Dried Cordyceps sinensis (Berk.) Sacc. (containing the mycelia-filled insect body and the fungal fruiting body) originated from Tibet was donated by the Eu Yan Sang (Hong Kong) Ltd. The herbal materials were authenticated by Prof. Songming Liang of the School of Chinese Medicine (SCM), the Chinese University of Hong Kong, and voucher specimens have been deposited in the herbarium of the SCM. The herbal drug was ground to powder, passed through a sieve of aperture no. 6, and stored at 4° C until use. To mimic the traditional route of administration, the powder was suspended in distilled water and given to the animals intragastrically using a feeding tube.

2.2. Rat model for pulmonary fibrosis induced by bleomycin

All experiments were performed in accordance with the Hong Kong Guidelines for Animal Welfare and the protocols were approved by the Animal Research Ethics Committee of the Chinese University of Hong Kong (Ref. nos. 08/026/ERG and 461908).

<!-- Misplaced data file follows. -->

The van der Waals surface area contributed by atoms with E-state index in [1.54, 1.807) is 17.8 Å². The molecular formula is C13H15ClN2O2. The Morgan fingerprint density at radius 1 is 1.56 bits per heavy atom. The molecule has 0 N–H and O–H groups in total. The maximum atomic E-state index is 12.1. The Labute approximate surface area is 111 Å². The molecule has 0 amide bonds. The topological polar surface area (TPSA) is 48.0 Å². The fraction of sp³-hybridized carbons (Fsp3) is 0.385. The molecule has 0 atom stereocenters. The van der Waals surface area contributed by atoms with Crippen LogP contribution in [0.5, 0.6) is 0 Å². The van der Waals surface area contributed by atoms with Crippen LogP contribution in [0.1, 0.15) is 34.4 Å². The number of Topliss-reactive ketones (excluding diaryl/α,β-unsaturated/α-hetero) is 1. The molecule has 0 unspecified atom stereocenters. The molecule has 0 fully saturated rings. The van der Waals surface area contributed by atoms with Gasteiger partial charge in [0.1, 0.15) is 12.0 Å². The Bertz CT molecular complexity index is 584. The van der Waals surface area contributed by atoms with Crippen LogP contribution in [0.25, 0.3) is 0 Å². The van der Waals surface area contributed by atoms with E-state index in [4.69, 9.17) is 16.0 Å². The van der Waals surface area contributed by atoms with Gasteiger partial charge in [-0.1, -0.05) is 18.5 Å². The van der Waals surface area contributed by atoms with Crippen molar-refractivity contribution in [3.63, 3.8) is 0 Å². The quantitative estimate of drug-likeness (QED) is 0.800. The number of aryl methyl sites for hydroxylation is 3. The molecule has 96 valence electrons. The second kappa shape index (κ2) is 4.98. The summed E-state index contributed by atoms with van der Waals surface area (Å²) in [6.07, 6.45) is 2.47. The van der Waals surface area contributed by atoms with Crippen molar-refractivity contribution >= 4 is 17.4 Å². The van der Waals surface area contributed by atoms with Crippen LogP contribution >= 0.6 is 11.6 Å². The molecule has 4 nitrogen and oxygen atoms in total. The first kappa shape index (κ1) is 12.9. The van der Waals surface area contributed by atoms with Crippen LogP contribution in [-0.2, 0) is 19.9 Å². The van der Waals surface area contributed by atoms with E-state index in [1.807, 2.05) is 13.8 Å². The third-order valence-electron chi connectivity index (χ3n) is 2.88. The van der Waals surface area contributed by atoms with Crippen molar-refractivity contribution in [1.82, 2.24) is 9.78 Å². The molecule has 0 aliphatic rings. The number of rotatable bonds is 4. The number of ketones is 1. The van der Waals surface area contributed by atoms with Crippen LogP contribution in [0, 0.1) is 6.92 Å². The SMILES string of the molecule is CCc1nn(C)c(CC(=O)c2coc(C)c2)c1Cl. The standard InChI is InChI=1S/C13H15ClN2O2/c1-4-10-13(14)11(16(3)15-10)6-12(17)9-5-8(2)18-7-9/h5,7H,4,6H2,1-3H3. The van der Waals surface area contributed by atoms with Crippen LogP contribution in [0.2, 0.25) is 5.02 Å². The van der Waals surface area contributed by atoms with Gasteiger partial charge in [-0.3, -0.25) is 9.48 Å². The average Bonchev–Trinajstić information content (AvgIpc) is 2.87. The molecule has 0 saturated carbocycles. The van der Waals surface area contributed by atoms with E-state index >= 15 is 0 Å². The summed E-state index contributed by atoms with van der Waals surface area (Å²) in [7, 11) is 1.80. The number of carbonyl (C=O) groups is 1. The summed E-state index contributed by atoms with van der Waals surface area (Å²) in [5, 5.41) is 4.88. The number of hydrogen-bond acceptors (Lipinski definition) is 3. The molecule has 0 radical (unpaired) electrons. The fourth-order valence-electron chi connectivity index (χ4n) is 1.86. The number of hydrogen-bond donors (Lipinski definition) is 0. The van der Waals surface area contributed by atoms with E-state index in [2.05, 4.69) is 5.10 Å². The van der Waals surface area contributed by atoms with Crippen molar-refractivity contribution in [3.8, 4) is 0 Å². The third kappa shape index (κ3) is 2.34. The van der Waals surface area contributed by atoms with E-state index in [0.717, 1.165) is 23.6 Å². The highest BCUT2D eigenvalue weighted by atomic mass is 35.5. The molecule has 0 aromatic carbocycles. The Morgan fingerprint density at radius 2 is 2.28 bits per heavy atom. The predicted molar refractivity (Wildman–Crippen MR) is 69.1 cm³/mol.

Male Sprague-Dawley rats of 8–12 weeks old were housed in normal laboratory conditions at 21±2° C under a 12/12 light–dark cycle. Pulmonary fibrosis was induced by intra-tracheal administration of a single dose of 2.5 mg/kg of bleomycin (BLM, Nippon Kayaku Co. Ltd., Japan) dissolved in 0.25 mL of physiological saline () (Day 1). Pulmonary fibrosis developed in 2 weeks (Day 14), confirmed by morphological changes in the lungs and an accumulation of excessive interstitial collagen (). Intragastric administration of CS during the course of fibrosis development (Days 1–14 after BLM administration) was considered prophylactic/preventive, whereas administration of CS after fibrosis had already developed (Days 14–28) was considered therapeutic in the present protocol.